Am I depressed?
You may be reading this because you are wondering if you are experiencing depression. The National Institute of Mental Health (NIMH) defines depression as “a common but serious mood disorder. It causes severe symptoms that affect how a person feels, thinks, and handles daily activities, such as sleeping, eating, or working”.
The NIMH also mentions a few types of depression, for example:
- Persistent depression disorder/dysthymia: long lasting depression, for at least 2 years or longer.
- Major Depression: depression is present for at least two weeks and impacts daily functioning.
- Perinatal depression: depression that occurs before or after pregnancy.
- Seasonal affective disorder: depression that occurs with the seasons, usually presents in the fall-winter.
- Depression with symptoms of psychosis: psychosis symptoms are present with depression (such as delusions and hallucinations).
Depression symptoms can also be a part of other diagnoses, such as Bipolar disorder.
How do you know if you have depression? Anyone can experience depression, and depressive symptoms can range from mild, moderate, and severe. Some symptoms that one can experience are the following:
- feelings of hopelessness
- feelings of sadness or feeling numb
- feelings of guilt/worthlessness
- decreased energy
- loss of interest in usual activities
- difficulty concentrating or making decisions
- changes in sleep
- changes in appetite or weight
- thoughts of death and/or suicidal thoughts
You do not have to experience all these symptoms to be diagnosed with depression, but depression will cause distress and impairment that affects day-to-day functioning. Depression can look different from person to person. Some other ways depression can present are feeling restless, becoming withdrawn, and isolating. (NIMH)
With depression, it often causes increased negative thoughts, which can sometimes cause thoughts of suicide or self-harm. Because a common symptom of depression is isolation, it can cause one to feel alone. There is stigma associated with mental health, and there may be individuals in your life who do not understand depression. This does not mean you are alone, and it can be helpful to know what depression is and that other people experience it. Depression can improve and get better.
Although it may not always be easy to reach out for help, the first step is answering the question of whether what you are experiencing is depression or not. Once you figure out if you are experiencing depression, then you can take steps to address depression and improve your quality of life. Some barriers that can make it difficult to reach out for help can include:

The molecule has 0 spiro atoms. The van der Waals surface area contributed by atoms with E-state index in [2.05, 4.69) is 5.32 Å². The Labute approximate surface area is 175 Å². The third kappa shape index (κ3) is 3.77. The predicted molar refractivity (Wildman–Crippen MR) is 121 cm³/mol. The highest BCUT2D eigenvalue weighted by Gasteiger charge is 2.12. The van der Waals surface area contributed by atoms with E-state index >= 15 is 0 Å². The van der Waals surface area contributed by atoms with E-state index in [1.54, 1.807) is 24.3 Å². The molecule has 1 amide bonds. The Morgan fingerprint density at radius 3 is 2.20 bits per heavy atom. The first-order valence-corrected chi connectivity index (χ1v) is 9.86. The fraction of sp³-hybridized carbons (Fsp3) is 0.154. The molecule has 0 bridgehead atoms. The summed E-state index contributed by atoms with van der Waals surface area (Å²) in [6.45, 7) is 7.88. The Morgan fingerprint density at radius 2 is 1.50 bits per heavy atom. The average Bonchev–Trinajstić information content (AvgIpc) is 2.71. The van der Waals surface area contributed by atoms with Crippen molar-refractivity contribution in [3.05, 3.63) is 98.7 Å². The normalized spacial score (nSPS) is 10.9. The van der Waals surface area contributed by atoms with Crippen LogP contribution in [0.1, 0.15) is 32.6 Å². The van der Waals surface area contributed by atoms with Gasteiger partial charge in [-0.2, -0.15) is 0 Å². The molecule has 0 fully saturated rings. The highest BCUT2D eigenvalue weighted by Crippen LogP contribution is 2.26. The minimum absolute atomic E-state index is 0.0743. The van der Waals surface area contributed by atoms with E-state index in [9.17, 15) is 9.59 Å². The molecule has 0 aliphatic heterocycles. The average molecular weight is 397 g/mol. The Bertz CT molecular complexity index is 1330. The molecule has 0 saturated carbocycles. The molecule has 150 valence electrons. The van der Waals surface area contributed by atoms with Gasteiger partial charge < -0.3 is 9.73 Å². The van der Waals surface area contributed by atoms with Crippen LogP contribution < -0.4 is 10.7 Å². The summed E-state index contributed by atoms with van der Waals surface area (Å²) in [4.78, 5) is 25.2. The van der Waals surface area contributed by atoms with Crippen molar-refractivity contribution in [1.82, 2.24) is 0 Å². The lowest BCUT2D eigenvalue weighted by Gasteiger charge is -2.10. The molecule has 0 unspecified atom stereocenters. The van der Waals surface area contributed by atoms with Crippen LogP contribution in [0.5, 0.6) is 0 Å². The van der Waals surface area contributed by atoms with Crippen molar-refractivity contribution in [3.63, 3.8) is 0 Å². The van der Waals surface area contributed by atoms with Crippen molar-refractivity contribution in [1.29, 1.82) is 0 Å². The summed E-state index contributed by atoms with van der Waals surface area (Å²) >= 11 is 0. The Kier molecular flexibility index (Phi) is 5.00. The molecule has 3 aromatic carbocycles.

- fear of being judged or misunderstood
- hopelessness (what is the point)
- being caught up in day-to-day stressors and pushing through symptoms
- invalidating or comparing symptoms to others
The important part to remember is that while you may be experiencing depression, you are not your depression. A common example of this is wanting to enjoy hobbies but feeling unmotivated and having no energy to do so. Depression can take away things you enjoy, and it can seem impossible to get back to the things you once enjoyed, but there are people that can help you along the way.
If you are experiencing depression, it is important to know that you do not have to battle depression by yourself. If you relate to the symptoms discussed, the next step is to talk to a healthcare professional. This could be your doctor, a psychiatrist, or a therapist. It can be intimating to get the answer to “Am I depressed?” but it is the first step in facing depression. A professional can assist you in getting the help you need. Treatment is different for every individual and can include medication, therapies (such as Cognitive Behavioral Therapy), support groups, learning coping skills, and more.
If you are currently struggling with depression, it may be a good idea to connect with one of our skilled therapists at Symmetry Counseling today. You can contact us via phone at 888-661-2742 or text “APPT” to 312-578-9990 to set up an appointment. Crisis information: For immediate help- Call 911 if you or someone you know is in immediate danger or go to the nearest emergency room. Other crisis resources- 988 Suicide & Crisis Lifeline; Call or text 988; Llame al 988 (para ayuda en español); Use Lifeline Chat on the web (English only)
The Lifeline provides 24-hour, confidential support to anyone in suicidal crisis or emotional distress. Call or text 988 to connect with a trained crisis counselor.
Depression. (n.d., last reviewed 2023). National Institute of Mental Health (NIMH).
Written by Kara Thompson-Miller, Licensed Clinical Social Worker: January 2023 “Why is it so hard to like my body?”: A unassumingly complex question that has been asked by many clients in many different variations, but one that, nonetheless, tends…Read More
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